Posts Tagged: HP

Dec 14

The Case for N. Korea’s Role in Sony Hack

There are still many unanswered questions about the recent attack on Sony Pictures Entertainment, such as how the attackers broke in, how long they were inside Sony’s network, whether they had inside help, and how the attackers managed to steal terabytes of data without notice. To date, a sizable number of readers remain unconvinced about the one conclusion that many security experts and the U.S. government now agree upon: That North Korea was to blame. This post examines some compelling evidence from past such attacks that has helped inform that conclusion.

An image from HP, captioned "North Korean students training for cyberwar."

An image from HP, captioned “North Korean students training for cyberwar.”

The last time the world saw an attack like the one that slammed SPE was on March 20, 2013, when computer networks running three major South Korean banks and two of the country’s largest television broadcasters were hit with crippling attacks that knocked them offline and left many South Koreans unable to withdraw money from ATMs. The attacks came as American and South Korean military forces were conducting joint exercises in the Korean Peninsula.

That attack relied in part on malware dubbed “Dark Seoul,” which was designed to overwrite the initial sections of an infected computer’s hard drive. The data wiping component used in the attack overwrote information on infected hard drives by repeating the words “hastati” or “principes,” depending on which version of the wiper malware was uploaded to the compromised host.

Both of those terms reference the military classes of ancient Rome: “hastati” were the younger, poorer soldiers typically on the front lines; the “principes” referred to more hardened, seasoned soldiers. According to a detailed white paper from McAfee, the attackers left a calling card a day after the attacks in the form of a web pop-up message claiming that the NewRomanic Cyber Army Team was responsible and had leaked private information from several banks and media companies and destroyed data on a large number of machines.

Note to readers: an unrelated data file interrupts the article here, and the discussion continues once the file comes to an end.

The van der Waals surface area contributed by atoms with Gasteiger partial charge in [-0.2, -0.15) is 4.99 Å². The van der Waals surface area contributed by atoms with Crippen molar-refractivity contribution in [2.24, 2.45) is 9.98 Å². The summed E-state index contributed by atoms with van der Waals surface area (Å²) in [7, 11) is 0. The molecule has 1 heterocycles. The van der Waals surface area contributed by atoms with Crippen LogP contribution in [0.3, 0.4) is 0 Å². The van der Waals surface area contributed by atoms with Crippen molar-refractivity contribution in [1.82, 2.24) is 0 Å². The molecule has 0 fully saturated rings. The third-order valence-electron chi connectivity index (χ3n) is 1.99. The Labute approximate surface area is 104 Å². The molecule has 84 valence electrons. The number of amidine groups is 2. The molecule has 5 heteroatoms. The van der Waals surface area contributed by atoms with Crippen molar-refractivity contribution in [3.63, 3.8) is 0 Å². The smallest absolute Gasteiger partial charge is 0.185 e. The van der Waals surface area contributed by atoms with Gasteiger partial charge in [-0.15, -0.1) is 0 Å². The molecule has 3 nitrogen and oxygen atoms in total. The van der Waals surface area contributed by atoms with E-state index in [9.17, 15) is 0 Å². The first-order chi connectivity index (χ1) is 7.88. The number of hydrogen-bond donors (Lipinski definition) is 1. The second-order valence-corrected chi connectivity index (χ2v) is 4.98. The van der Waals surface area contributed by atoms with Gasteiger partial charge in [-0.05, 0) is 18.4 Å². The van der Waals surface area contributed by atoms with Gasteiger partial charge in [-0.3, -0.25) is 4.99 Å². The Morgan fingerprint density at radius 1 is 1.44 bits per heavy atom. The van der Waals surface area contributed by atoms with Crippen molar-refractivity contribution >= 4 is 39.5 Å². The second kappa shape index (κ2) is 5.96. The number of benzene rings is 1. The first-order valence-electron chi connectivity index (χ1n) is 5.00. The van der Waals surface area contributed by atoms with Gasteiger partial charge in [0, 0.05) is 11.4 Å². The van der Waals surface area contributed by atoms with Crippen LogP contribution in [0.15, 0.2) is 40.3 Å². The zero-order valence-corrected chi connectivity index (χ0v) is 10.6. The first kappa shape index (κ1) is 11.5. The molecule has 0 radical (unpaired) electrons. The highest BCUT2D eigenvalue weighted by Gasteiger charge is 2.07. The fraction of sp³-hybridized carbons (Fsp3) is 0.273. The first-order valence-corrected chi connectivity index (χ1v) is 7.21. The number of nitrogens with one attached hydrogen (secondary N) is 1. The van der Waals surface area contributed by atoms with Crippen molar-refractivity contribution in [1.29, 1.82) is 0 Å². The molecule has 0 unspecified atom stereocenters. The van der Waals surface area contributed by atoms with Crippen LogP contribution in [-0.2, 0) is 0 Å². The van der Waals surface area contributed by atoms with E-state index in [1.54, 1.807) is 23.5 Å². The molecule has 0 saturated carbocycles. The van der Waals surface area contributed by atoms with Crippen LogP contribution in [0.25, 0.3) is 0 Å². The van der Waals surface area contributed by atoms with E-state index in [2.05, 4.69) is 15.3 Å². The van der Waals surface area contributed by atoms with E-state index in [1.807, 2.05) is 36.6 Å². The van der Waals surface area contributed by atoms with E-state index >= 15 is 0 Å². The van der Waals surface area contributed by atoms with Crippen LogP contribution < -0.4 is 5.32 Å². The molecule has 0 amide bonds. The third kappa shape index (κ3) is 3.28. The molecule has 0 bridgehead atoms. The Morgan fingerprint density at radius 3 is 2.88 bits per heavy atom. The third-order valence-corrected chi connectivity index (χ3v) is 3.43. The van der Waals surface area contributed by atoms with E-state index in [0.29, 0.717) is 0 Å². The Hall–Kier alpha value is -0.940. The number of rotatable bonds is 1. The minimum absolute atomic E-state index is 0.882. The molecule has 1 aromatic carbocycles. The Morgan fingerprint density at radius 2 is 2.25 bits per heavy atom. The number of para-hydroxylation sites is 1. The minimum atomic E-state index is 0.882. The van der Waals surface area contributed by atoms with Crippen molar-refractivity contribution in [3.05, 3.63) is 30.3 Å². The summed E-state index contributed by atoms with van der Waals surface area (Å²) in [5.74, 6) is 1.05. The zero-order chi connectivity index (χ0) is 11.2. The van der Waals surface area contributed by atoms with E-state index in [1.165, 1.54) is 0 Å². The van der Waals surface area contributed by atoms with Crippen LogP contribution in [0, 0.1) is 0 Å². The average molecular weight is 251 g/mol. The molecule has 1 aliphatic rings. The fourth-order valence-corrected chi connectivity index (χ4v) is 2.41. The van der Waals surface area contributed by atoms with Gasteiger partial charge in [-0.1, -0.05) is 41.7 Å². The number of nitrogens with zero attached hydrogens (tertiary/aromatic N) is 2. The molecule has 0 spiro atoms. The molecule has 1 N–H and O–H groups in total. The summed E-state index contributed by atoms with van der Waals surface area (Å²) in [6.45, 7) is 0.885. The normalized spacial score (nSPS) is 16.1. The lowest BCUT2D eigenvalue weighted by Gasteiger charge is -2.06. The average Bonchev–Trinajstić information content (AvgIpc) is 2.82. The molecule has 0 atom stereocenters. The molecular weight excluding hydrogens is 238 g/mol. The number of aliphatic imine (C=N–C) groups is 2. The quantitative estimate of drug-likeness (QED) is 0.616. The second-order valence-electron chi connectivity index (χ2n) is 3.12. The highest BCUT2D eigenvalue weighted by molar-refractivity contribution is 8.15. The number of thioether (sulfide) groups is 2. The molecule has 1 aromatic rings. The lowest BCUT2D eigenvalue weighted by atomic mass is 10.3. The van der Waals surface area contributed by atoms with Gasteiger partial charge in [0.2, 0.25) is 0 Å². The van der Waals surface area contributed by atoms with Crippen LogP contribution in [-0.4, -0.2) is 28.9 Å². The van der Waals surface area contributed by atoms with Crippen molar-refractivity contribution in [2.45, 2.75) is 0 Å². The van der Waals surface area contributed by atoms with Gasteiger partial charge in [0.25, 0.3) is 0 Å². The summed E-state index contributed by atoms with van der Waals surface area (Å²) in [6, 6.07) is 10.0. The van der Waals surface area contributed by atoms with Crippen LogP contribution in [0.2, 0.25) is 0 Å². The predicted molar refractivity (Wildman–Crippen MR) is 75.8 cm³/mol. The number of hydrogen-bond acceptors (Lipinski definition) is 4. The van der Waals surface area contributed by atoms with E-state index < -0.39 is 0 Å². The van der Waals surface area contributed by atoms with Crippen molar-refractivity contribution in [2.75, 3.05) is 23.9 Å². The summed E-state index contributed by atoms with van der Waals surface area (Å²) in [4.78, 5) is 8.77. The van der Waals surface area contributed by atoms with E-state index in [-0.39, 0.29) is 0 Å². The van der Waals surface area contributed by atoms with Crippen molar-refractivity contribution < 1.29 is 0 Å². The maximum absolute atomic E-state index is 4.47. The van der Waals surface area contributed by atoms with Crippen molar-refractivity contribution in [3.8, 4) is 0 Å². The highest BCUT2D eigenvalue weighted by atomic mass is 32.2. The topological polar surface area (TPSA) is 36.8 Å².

The message read:

“Hi, Dear Friends, We are very happy to inform you the following news. We, NewRomanic Cyber Army Team, verified our #OPFuckKorea2003. We have now a great deal of personal information in our hands. Those includes; 2.49M of [redacted by Mcafee] member table data, cms_info more than 50M from [redacted]. Much information from [redacted] Bank. We destroyed more than 0.18M of PCs. Many auth Hope you are lucky. 11th, 12th, 13th, 21st, 23rd and 27th HASTATI Detachment. Part of PRINCIPES Elements. p.s For more information, please visit login with$RFV. Please also visit”

The McAfee report, and a similarly in-depth report from HP Security, mentions that another group calling itself the Whois Team — which defaced a South Korean network provider during the attack — also took responsibility for the destructive Dark Seoul attacks in 2013. But both companies say they believe the NewRomanic Cyber Army Team and the Whois Team are essentially the same group. As Russian security firm Kaspersky notes, the images used by the WhoisTeam and the warning messages left for Sony are remarkably similar:

The defacement message left by the Whois Team in the 2013 Dark Seoul attacks (left) and the message left for Sony (right).

The defacement message left by the Whois Team in the 2013 Dark Seoul attacks (left) and the message left for Sony (right).

Interestingly, the attacks on Sony also were preceded by the theft of data that was later leaked on Pastebin and via Dropbox. But how long were the attackers in the Sony case inside Sony’s network before they began wiping drives? And how did they move tens of terabytes of data off of Sony’s network without notice? Those questions remain unanswered, but the McAfee paper holds a few possible clues. Continue reading →

Oct 14

Signed Malware = Expensive “Oops” for HP

Computer and software industry maker HP is in the process of notifying customers about a seemingly harmless security incident in 2010 that nevertheless could prove expensive for the company to fix and present unique support problems for users of its older products.